Until about 2 years ago, I refused to get a cell phone. Exhibit A on why is simply that I was in college and had no money, so a $100 a month cell bill was out of the question. Well, times changed and I graduated, and people began to become somewhat annoyed that they couldn’t reach me at all hours of the day and night, so low and behold I had to choose a cell phone.
As a seasoned electronics consumer, I did what we all do and started reviewing the options in my price range. That range was in the $250-$350 price range, but I had some stipulations. I wanted to use the internet and be able to tether the phone via Bluetooth, USB, or whatever other magic the cell company came up with. An extension of this tether ability is that I wanted to have an internet compatible phone, meaning an lcd with more than 600 pixels to display things, and a candybar-ish layout. None of this flip phone crap, thank you very much. I also did not need a keyboard, as me and T9 text prediction get along just fine, thanks. These attributes narrowed my search greatly, but at the time, the hot new ticket was the iPhone, but my friend Sang Jun in the Computer Science department at CSU had the K790a phone, which was intriguing to me.
The k790a had a 3.2(!) megapixel digital camera which could also do video, an FM radio, and best of all, it happens to be a Java based phone. The K790a also had user expandable memory and a user replaceable battery, and was tri band. The iPhone, however, had a gigantic screen, and WiFi connectivity which was unique to only 1 other phone in my price range at the time, an HTC(at the time, who the heck is that?!?) brand phone. A minor setback though is that the iPhone required iTunes to operate, and if there is one application I hate, it would be iTunes, for all its “Take over your computer” annoyingness. Rumor had it that the iPhone was going to be available in 3G later on, but at that time, no date was known. Ok, scratch the iPhone, I am sold on the K790a.
I have had the k790a phone for 2 years now, and could not be happier. One of the best features is that it is java based, so I can take advantage of cool apps like MidpSSH and also use the Opera web browser to make my cell experience that more effective. This might be kinda nerdy, but the server from which you are reading this text can be rebooted from my cellphone. The phone has built in Bluetooth as well, which was somewhat uncommon at the time, but is now ubiquitous. It can use any mp3 as a ringtone, and I quickly bought a 2GB memory chip for it, which at the time was a steep $70, but worth every penny. It has voice dial, and came with a wired hands free setup in the box. My next objective is to figure out a way to turn the iR port into a channel changer.
The phone performs all of the functions of a blackberry, handling pop and imap email and even push email, and it integrates with outlook to sync calendaring information from bluetooth or usb. It has obsoleted my alarm clock with its ability to set an alarm for Monday through Friday, including snooze functions, and dutifully turns the alarm off for the weekend so I can sleep in. I don’t carry a digital camera anymore, because the camera has the same ccd sensor size as my standalone digital camera, but seems more tolerant to a variety of lighting conditions. It even has an RSS reader built in, and a text to blog system that existed long before twitter was cool.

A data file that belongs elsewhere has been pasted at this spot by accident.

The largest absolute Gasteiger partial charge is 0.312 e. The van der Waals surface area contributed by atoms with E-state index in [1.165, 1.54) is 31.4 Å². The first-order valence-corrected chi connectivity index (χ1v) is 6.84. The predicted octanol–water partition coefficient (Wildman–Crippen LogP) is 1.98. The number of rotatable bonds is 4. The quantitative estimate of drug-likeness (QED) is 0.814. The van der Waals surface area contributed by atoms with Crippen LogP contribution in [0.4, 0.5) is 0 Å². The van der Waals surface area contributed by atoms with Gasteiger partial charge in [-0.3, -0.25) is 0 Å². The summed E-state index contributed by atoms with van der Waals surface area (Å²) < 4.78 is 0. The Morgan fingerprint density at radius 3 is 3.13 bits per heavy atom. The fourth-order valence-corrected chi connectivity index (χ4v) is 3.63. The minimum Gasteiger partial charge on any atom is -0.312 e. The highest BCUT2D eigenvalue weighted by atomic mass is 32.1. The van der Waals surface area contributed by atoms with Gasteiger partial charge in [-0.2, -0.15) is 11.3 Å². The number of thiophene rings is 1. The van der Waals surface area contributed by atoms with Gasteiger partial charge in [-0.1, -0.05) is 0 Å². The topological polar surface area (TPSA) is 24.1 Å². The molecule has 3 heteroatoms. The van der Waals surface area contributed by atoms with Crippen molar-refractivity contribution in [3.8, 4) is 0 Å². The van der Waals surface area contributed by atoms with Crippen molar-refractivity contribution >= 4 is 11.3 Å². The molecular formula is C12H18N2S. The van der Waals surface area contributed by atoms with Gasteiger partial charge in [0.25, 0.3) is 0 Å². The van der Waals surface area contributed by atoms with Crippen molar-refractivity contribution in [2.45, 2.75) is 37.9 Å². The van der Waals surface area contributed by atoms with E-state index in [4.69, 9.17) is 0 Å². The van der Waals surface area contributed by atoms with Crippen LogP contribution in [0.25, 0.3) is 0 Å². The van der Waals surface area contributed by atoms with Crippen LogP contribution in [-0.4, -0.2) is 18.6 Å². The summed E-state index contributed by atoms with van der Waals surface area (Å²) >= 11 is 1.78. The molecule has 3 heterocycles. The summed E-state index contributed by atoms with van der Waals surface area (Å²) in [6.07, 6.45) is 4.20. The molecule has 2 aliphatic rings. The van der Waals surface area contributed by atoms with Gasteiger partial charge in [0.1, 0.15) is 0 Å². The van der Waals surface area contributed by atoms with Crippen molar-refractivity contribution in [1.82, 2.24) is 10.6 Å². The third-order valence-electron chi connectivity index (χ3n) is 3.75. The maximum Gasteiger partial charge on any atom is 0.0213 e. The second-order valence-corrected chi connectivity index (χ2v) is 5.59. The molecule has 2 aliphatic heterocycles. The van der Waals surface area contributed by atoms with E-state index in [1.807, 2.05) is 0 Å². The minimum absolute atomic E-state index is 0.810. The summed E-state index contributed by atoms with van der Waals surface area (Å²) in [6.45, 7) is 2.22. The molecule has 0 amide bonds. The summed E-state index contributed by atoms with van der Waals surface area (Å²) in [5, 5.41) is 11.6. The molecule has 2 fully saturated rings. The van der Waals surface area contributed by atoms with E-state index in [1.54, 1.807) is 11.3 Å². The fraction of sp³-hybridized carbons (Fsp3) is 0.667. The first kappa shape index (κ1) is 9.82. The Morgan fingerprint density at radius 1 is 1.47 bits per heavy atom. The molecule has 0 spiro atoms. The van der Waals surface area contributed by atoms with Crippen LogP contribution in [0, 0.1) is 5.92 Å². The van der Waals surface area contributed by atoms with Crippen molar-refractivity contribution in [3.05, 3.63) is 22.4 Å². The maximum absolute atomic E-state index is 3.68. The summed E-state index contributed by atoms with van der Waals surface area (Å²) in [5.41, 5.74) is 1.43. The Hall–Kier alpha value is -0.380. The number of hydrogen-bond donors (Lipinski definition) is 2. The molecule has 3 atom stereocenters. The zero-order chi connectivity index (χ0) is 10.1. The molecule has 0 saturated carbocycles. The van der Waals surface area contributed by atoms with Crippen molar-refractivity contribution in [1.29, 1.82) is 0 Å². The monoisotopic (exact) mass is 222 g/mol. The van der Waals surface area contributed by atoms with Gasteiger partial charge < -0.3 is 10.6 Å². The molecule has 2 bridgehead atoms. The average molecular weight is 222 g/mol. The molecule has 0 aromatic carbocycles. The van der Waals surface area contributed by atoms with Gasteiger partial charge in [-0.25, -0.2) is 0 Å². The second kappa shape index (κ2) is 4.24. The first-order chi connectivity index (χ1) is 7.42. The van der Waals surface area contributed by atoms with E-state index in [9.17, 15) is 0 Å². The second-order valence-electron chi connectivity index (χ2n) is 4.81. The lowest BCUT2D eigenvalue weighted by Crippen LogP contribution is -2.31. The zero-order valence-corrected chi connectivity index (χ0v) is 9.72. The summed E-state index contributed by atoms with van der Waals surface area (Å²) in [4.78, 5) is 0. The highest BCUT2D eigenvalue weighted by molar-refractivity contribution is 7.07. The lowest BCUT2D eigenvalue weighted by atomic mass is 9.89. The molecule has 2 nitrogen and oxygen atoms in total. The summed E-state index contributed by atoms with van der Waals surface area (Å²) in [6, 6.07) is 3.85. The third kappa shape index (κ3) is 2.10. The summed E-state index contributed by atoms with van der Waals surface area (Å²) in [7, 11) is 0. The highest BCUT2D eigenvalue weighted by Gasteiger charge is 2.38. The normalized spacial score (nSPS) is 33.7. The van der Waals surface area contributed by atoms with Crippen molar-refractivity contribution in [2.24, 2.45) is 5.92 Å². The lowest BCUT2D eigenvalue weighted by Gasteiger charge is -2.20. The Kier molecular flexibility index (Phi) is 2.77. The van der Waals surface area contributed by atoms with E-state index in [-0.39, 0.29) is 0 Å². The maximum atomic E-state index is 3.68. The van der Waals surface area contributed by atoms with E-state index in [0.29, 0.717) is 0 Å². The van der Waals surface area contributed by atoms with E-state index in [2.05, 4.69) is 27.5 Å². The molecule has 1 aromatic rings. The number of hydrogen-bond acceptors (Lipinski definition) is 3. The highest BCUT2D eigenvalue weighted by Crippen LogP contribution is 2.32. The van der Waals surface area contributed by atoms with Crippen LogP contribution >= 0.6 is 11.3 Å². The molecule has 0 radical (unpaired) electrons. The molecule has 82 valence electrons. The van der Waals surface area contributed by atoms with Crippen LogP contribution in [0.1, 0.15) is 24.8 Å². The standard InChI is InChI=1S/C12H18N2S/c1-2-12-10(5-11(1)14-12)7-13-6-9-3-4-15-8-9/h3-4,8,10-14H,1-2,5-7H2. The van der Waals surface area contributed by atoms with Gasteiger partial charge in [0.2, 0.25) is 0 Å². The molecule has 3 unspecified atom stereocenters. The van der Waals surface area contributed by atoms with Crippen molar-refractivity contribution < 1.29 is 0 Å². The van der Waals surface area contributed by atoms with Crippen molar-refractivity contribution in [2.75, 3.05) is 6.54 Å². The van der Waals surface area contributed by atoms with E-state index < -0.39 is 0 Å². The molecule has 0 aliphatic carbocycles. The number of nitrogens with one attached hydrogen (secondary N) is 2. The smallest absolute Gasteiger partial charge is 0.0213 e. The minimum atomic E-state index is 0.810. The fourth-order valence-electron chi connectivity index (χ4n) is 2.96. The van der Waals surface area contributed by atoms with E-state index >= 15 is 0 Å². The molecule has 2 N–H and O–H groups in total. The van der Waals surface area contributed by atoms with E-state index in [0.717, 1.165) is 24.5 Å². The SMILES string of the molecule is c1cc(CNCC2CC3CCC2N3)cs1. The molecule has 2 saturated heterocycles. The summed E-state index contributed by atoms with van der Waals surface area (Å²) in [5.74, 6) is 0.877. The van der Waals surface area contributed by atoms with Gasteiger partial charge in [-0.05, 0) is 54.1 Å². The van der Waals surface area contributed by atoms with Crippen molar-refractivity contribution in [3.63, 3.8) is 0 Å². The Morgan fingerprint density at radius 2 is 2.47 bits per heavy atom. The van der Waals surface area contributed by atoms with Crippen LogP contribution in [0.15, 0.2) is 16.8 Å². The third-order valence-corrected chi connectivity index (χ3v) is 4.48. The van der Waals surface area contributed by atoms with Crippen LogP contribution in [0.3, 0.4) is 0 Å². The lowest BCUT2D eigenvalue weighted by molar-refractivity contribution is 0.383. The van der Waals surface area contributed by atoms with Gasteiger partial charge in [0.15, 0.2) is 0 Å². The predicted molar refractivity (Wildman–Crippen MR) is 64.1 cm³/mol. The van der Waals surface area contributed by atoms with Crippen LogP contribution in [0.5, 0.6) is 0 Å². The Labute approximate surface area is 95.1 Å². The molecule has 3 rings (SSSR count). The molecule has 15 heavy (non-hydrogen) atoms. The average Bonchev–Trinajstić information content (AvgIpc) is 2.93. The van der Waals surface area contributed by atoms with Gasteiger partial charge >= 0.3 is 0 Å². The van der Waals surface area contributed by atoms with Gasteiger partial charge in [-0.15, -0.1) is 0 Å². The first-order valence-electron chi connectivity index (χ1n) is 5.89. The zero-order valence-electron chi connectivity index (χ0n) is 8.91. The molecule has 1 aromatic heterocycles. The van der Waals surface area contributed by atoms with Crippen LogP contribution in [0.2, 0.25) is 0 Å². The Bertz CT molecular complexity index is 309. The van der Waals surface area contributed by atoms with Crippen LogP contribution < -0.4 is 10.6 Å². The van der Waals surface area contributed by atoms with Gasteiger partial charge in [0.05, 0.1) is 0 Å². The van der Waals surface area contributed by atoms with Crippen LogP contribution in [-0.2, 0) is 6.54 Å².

Finally though, the best feature of the phone is my ability to make calls pretty much anywhere I go. I know this factor is as much network dependant as anything, but this phone on the then cingular, now AT&T network has never been without at least 2 bars, even in the basement apartment I lived in for a year. I never loose calls and never have issues with call quality, so kudos to the Sony Ericsson and AT&T crew.
My only complaints with the phone have nothing to do with the phone functionality at all. My only complaint is with the integrated camera, and that is that it has no optical zoom whatsoever, and the flash is worthless for anything farther away than about 4 feet, even with the reduction in intensity equivalent to the inverse square of the distance factored in. But the iPhone doesn’t even have a flash..
Other blogs and people have reported issues with the joystick main control button going limp on the phone after a certain period of time, but it has been 2 years with no issues for me.
If given the choice, I would buy it again, and I definitely will buy future Sony Ericsson phones with a similar feature set. The phone is a great conglomeration of devices, significantly reducing my need to carry many separate devices as so many people do.
The Sony Ericsson K790a gets 25/25 ninja stars from mycomputerninja.com.
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